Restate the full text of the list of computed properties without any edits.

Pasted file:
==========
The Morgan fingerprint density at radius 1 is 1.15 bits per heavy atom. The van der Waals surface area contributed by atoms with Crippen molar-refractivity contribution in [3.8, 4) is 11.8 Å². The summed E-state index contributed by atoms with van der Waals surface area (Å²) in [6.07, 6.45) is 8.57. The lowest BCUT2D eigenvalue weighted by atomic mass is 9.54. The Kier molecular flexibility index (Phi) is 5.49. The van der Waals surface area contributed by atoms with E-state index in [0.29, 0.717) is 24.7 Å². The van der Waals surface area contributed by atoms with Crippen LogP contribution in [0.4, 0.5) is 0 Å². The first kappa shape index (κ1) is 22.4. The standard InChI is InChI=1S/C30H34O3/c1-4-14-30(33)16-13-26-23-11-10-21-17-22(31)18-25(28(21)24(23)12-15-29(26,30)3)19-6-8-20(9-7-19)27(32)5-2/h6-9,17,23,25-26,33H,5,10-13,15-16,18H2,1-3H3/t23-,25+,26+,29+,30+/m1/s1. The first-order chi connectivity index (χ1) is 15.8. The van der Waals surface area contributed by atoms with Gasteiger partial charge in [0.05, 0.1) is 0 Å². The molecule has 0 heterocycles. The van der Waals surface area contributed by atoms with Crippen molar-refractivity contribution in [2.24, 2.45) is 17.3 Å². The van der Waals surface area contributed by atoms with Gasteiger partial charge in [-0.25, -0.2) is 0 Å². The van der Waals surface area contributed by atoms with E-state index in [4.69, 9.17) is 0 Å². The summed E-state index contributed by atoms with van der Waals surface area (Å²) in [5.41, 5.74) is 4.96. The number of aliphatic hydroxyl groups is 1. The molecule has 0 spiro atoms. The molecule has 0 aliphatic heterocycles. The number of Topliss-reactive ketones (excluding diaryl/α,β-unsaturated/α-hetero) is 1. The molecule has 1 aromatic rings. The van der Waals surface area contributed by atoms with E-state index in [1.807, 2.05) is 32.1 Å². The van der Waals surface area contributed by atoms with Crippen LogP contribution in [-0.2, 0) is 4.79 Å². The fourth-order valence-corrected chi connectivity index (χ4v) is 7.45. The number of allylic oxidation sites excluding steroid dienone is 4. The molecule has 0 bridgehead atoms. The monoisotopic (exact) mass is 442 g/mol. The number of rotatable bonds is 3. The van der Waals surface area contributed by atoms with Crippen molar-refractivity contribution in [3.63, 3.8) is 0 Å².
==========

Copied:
The Morgan fingerprint density at radius 1 is 1.15 bits per heavy atom. The van der Waals surface area contributed by atoms with Crippen molar-refractivity contribution in [3.8, 4) is 11.8 Å². The summed E-state index contributed by atoms with van der Waals surface area (Å²) in [6.07, 6.45) is 8.57. The lowest BCUT2D eigenvalue weighted by atomic mass is 9.54. The Kier molecular flexibility index (Phi) is 5.49. The van der Waals surface area contributed by atoms with E-state index in [0.29, 0.717) is 24.7 Å². The van der Waals surface area contributed by atoms with Crippen LogP contribution in [0.4, 0.5) is 0 Å². The first kappa shape index (κ1) is 22.4. The standard InChI is InChI=1S/C30H34O3/c1-4-14-30(33)16-13-26-23-11-10-21-17-22(31)18-25(28(21)24(23)12-15-29(26,30)3)19-6-8-20(9-7-19)27(32)5-2/h6-9,17,23,25-26,33H,5,10-13,15-16,18H2,1-3H3/t23-,25+,26+,29+,30+/m1/s1. The first-order chi connectivity index (χ1) is 15.8. The van der Waals surface area contributed by atoms with Gasteiger partial charge in [0.05, 0.1) is 0 Å². The molecule has 0 heterocycles. The van der Waals surface area contributed by atoms with Crippen molar-refractivity contribution in [2.24, 2.45) is 17.3 Å². The van der Waals surface area contributed by atoms with Gasteiger partial charge in [-0.25, -0.2) is 0 Å². The van der Waals surface area contributed by atoms with E-state index in [4.69, 9.17) is 0 Å². The summed E-state index contributed by atoms with van der Waals surface area (Å²) in [5.41, 5.74) is 4.96. The number of aliphatic hydroxyl groups is 1. The molecule has 0 spiro atoms. The molecule has 0 aliphatic heterocycles. The number of Topliss-reactive ketones (excluding diaryl/α,β-unsaturated/α-hetero) is 1. The molecule has 1 aromatic rings. The van der Waals surface area contributed by atoms with E-state index in [1.807, 2.05) is 32.1 Å². The van der Waals surface area contributed by atoms with Crippen LogP contribution in [-0.2, 0) is 4.79 Å². The fourth-order valence-corrected chi connectivity index (χ4v) is 7.45. The number of allylic oxidation sites excluding steroid dienone is 4. The molecule has 0 bridgehead atoms. The monoisotopic (exact) mass is 442 g/mol. The number of rotatable bonds is 3. The van der Waals surface area contributed by atoms with Crippen molar-refractivity contribution in [3.63, 3.8) is 0 Å².